In 1970 Anthony Hinds of Hammer Films wrote The Unquenchable Thirst of Dracula (originally titled Dracula – High Priest of the Vampires) as the intended follow up to Scars of Dracula, relocating the vampire count to India where he was to spread his evil influence. Writer-Producer Hinds devised the script primarily to take advantage of frozen assets that Warner Bros (who financed and distributed Hammer’s output) had in India at that time. Ultimately, however, financing proved to be problematic and Hammer dropped the script in favour of updating the series to present day London with Dracula AD 1972.
Unquenchable Thirst, along with another mooted series reboot, Vlad the Impaler, ended up in the Hammer vaults where it sat for decades until De Montfort University’s Cinema and Television Archive (CATH) became the custodian of the Hammer archive, a collection of over 300 scripts, as well as books, posters and other memorabilia. In 2014, CATH’s Director, Professor Steve Chibnall invited Mayhem co-programmers Chris Cooke and Steven Sheil to delve into the archive where they stumbled across Unquenchable Thirst, the Hammer Dracula that never was.
At this year’s Mayhem, Cooke and Sheil presented the unfilmed screenplay for the first time in a live reading on Saturday, October 17th. Unquenchable Thirst tells the story of Penny, a young traveler to India, who discovers that a whole village, its Maharajah, and her own sister, have fallen prey to Dracula who has set up lair in the Maharajah’s palace, where his victims are imprisoned to slake his unquenchable thirst.
Jonathan Rigby, author of English Gothic, narrated the screenplay, and a host of local actors, including Jonny Phillips as the Count, Lauren Carse as Penny, and Jas Steven Singh as the Maharajah were tasked with bringing Unquenchable Thirst to an audience. And what a superb job they did. Rigby kept the narrative moving apace, while Phillips created a very reptilian count, different to how Christopher Lee would have played it, but effective nonetheless. Harpal Hayer, Sabrina Sandhu, Shajait Khan and Som Kapila gave solid support in their multiple character roles; whilst Neil Tolliday and Lance Hume provided the music. Wisely, Sheil and Cooke, who handled the adaptation and staging, did not attempt to overwhelm the production with visuals and sound effects, instead allowing the actors to bring the screenplay to life through their interpretation of Hinds’s words. Presenting a screenplay as a live reading is always a risky business – you’re never quite sure how it’s going to come over – but this was a total triumph, giving as near a movie experience as is possible to do in a reading.
So what would The Unquenchable Thirst of Dracula have been like as a film? The story starts slow, as Penny travels by train through India, finally to arrive at the village in which her sister, Lucy (Sandhu) has been staying, where she is taken in by the friendly Prem (Hayer) and his wife (Kapila). Meanwhile, in the palace, Dracula selects his victim during a banquet, and we learn that the Maharajah and The Rani (Kapila again) are doing his evil bidding. Penny is inexorably drawn into danger as she attempts to find Lucy. It builds to a chase through the mountains and Dracula is finally destroyed when the villagers turn on him with wooden stakes; daylight turns him to dust. That scene, alone, with its hundreds of extras, possesses an epic sweep that probably made Unquenchable Thirst unfilmable for Hammer from a budgetary point of view. In short, there is no doubting Unquenchable Thirst would have made an exciting movie, but an expensive one.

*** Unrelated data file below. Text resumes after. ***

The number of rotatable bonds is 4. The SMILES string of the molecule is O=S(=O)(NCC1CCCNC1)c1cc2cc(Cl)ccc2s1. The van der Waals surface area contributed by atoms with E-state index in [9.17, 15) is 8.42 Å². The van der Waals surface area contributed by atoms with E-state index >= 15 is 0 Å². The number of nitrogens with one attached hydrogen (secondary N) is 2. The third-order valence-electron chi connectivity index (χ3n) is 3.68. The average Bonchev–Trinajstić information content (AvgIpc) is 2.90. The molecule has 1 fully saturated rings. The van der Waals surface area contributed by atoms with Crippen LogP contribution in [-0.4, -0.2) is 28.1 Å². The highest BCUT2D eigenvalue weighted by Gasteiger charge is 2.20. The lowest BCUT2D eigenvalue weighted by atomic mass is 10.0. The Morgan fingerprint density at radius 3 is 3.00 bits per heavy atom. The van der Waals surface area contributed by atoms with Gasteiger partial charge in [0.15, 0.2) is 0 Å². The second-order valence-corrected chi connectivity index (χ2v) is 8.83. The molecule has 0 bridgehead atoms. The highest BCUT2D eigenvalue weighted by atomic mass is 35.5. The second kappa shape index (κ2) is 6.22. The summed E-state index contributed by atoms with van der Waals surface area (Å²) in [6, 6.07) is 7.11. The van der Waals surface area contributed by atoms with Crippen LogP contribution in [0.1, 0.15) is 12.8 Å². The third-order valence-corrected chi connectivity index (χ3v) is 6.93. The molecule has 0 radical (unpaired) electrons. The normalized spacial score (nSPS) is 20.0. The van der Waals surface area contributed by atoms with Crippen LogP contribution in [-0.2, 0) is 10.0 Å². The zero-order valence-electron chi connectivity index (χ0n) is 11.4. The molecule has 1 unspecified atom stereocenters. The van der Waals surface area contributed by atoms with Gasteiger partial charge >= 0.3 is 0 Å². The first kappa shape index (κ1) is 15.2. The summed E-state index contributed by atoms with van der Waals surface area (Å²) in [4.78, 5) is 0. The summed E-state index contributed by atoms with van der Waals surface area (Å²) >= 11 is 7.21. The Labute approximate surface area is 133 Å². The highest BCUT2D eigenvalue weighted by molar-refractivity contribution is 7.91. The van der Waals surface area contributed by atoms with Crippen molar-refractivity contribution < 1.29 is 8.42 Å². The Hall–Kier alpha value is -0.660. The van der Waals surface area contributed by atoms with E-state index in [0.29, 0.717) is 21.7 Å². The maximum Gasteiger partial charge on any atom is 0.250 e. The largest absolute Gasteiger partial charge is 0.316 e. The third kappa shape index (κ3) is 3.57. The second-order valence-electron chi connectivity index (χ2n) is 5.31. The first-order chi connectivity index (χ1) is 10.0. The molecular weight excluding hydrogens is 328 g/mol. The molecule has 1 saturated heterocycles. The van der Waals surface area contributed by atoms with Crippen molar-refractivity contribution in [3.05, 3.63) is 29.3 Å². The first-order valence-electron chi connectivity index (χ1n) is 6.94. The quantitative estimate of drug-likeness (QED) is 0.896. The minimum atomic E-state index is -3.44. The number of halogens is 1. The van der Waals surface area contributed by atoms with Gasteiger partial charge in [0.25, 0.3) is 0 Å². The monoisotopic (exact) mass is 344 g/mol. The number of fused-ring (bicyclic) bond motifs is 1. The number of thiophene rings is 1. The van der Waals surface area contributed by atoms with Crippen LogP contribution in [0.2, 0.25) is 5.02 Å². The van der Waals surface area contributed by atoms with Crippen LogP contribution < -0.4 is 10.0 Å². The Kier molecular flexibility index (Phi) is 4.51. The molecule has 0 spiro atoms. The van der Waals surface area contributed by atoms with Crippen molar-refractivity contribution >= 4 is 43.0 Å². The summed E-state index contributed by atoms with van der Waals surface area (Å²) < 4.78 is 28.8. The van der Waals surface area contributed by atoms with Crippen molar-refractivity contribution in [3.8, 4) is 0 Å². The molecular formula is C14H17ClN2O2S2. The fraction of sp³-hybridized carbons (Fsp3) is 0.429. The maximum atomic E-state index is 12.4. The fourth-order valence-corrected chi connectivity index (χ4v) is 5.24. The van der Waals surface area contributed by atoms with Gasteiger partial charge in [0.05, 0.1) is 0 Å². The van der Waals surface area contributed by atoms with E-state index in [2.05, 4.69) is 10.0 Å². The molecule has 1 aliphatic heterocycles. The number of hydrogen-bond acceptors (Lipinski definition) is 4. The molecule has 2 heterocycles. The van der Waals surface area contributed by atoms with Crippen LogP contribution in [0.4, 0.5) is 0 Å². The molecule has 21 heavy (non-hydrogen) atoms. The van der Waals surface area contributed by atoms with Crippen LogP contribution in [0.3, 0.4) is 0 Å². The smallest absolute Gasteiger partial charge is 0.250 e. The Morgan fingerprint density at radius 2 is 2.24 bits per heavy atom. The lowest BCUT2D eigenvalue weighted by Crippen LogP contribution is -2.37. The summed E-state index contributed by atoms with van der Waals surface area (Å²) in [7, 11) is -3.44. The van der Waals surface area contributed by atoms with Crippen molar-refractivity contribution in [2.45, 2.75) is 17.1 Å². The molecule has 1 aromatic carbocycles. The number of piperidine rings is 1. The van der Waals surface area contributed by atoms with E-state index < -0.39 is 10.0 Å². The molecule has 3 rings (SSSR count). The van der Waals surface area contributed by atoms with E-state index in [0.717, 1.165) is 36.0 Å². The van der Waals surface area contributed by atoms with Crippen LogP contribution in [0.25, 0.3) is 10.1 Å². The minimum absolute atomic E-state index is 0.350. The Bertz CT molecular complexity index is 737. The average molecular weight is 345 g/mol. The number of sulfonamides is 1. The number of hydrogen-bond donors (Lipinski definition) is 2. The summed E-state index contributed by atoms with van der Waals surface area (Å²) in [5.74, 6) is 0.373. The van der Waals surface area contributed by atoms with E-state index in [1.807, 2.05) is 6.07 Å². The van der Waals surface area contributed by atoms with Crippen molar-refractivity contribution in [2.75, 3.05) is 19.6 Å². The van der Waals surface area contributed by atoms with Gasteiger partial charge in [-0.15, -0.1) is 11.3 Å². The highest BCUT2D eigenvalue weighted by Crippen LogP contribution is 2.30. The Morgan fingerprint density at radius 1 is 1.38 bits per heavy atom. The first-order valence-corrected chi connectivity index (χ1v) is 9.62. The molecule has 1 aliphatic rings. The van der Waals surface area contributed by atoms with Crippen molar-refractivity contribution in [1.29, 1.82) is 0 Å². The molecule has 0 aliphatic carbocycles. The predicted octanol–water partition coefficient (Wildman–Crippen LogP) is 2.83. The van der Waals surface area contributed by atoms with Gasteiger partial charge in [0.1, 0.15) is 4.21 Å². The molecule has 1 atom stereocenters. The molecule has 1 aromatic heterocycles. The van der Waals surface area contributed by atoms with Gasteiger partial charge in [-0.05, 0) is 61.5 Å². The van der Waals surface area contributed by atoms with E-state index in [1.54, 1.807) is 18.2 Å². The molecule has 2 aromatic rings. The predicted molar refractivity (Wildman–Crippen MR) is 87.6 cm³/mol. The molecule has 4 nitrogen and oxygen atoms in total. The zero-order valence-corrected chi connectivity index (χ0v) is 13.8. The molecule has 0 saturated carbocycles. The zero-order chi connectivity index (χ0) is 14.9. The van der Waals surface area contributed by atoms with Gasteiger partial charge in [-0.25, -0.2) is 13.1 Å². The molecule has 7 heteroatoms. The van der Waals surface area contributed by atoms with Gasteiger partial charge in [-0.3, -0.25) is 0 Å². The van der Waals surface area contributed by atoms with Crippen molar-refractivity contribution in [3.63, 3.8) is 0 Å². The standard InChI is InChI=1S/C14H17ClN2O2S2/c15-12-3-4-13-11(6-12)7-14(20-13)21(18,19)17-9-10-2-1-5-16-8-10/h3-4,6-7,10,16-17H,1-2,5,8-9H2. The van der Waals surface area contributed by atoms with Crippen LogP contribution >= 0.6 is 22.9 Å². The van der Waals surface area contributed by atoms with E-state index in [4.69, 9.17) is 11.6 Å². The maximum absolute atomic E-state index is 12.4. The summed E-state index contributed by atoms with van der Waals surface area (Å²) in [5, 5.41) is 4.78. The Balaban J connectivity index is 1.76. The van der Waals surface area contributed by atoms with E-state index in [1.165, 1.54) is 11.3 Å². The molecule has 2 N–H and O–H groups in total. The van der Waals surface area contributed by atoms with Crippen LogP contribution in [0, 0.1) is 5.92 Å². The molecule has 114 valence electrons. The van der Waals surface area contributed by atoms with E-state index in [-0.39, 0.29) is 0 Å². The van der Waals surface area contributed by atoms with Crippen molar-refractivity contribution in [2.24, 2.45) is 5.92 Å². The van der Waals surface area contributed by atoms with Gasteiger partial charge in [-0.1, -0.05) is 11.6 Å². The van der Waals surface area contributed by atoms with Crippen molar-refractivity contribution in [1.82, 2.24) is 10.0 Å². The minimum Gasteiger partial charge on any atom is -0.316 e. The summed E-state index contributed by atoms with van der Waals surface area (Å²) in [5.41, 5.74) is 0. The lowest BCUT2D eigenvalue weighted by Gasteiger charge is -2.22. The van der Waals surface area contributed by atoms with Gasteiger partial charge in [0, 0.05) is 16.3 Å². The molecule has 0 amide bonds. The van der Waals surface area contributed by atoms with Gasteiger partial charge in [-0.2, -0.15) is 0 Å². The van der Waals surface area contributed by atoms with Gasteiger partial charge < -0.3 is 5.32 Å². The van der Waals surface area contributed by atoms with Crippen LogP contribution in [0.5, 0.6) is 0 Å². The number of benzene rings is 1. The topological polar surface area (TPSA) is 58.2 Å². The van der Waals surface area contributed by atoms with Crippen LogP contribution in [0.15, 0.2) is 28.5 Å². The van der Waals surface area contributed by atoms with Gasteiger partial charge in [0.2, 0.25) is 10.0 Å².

The later entries in the Hammer Dracula series tended to sideline the character making him increasingly incidental to the plot, and Unquenchable Thirst is no exception. There’s no doubt it has more for Lee to do than he had in, say, The Satanic Rites of Dracula, but there is still the sense that Hinds wasn’t quite sure where to take the character or what to give him that was new. There is also the issue of the exotic setting and whether it would have sat well with the traditional gothic elements of the series. Although Unquenchable Thirst features caves and dark dwelling places redolent of Taste the Blood of Dracula and Dracula, Prince of Darkness, this may have contrasted strangely with the Indian palaces and robes. Maybe it would have worked, maybe not. One thing the Indian setting gives Unquenchable Thirst is a thematic continuity with the series, especially the original 1958 Dracula and Dracula has Risen From The Grave: in these films especially, Dracula is portrayed as a an evil aristocrat feeding on the serfs from the village below; Unquenchable Thirst provides an intriguing variation on this theme by invoking the Indian caste system; the Brahmins and Kshatryia (priests and Kings) provide Dracula with the peasant women and servants – the Sudra- whom he transforms into vampire pariahs and keeps in a cave under Maharajah’s palace.
One more thing makes us regret that Unquenchable Thirst was not made: in Penny, Hinds wrote what is perhaps the strongest female in any of the Dracula series. Indeed, she is the story’s central protagonist, the first time a woman would have taken the lead role in a Hammer Dracula. As written by Hinds and portrayed by Lauren Carse, Penny is resilient, resourceful and memorable, in fact possessing the very same qualities of strength, virtue and goodness that Bram Stoker gave Mina in his original novel (Hinds clearly based Penny on Stoker’s Mina). In a film series that is obsessively patriarchal, the character of Penny is to be sorely missed.
Alas, it was not to be. But thanks to Mayhem and all involved in Saturday’s production, The Unquenchable Thirst of Dracula came to life albeit for one brief, unforgettable night. The Count is dead. Long live the Count!